The recent New York rap renaissance spearheaded by teenagers is explicitly inspired by the sounds of the ‘90s. There is the question that can be raised by quite a few about whether this is a gimmick, a form of fanboyism, or simultaneously serves as a creative space and a place of reverence. It’s quite clear that 17-year-old Rockland County native Bishop Nehru’s relationship with the ‘90s falls on the far latter side.
Even if you’ve never listened to his latest mixtape strictlyFLOWZ (and why haven’t you?!), the cosigns he’s earned during such a short time he’s been in the game is nothing to simply glance over. These cosigns include the Wu-Tang Clan (the same one that even Drake couldn’t get to cosign), new school king Kendrick Lamar, and DOOM, who he’s working on a collaboration album with.
The collaboration is coming soon despite school being in session; not the metaphorical student-of-the-game school, but actual high school. He’s the man of the class in both senses though. Check out his progress with the DOOM collaboration, his reaction to the Kendrick Lamar cosign, and more in this Potholes in my Blog interview.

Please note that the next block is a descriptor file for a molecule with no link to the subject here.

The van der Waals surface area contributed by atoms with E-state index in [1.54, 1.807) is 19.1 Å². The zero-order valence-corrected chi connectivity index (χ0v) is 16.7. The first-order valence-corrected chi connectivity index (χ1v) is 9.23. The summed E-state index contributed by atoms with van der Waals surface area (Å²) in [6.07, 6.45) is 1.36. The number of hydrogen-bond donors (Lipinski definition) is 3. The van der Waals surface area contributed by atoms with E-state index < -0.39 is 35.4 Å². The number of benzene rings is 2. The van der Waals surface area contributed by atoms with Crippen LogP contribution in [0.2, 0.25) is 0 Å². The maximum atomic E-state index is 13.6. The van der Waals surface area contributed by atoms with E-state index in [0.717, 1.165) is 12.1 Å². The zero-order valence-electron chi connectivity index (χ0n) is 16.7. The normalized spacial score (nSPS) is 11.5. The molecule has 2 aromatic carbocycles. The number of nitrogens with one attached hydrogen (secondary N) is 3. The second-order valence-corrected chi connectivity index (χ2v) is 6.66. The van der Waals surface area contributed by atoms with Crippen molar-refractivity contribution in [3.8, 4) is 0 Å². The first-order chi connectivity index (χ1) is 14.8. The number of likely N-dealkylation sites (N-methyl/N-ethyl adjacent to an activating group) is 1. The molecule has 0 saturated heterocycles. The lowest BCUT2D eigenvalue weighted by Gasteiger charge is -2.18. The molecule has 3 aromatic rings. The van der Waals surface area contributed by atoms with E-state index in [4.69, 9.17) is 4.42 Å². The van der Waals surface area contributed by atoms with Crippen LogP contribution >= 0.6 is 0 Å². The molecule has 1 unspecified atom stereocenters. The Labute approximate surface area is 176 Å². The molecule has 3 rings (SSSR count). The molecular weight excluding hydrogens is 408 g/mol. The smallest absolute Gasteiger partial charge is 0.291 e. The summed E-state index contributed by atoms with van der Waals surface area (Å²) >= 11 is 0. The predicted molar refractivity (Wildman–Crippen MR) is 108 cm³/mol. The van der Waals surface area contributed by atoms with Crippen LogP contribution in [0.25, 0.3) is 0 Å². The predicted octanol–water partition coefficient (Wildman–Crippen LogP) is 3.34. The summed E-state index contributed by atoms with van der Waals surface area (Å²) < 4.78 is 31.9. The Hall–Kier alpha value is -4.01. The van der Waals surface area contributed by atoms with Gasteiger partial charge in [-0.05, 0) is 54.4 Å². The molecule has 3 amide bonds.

PIMB: Thanks for calling me man. Right on time too.
Bishop Nehru: Yeah. [laughs]
First off, you’re sort of in this weird place right now with school starting and you have all the old rap heads staring at you because you’re doing this DOOM collaboration. How’s the attention like?
It’s not really any attention; it’s kind of the same. It’s not like the buzz is really that big yet … It’s just cordial since I knew [my classmates] for like forever. My school isn’t really a big school; it’s a tiny school where you see the same people every day.
They’re sort of used to having a prodigy around?
Yeah, I guess. [Laughs]
DOOM is very elusive. What is it like getting to work with him?
It’s an honor honestly. I’m a huge fan of DOOM. He’s a cool dude; we went out to dinner and shit…I was in UK for the Wu-Tang tour and I met up with him and we just kicked it about the project and how we gotta go about it and stuff. Next time when I go out there…We’re going to go to the studio and stuff. Yeah he’s a cool dude.
Is DOOM a bit influence in your work? I thought I heard bits and pieces of it in your mixtapes.
On the first one (Nehruvia) not really. It was really just trying to find what I felt the most. We were just going for whatever my mind could make. It was a trial and error thing. It was whatever I could put together, whatever I felt, whatever I could vibe to. It wasn’t like anyone influenced it.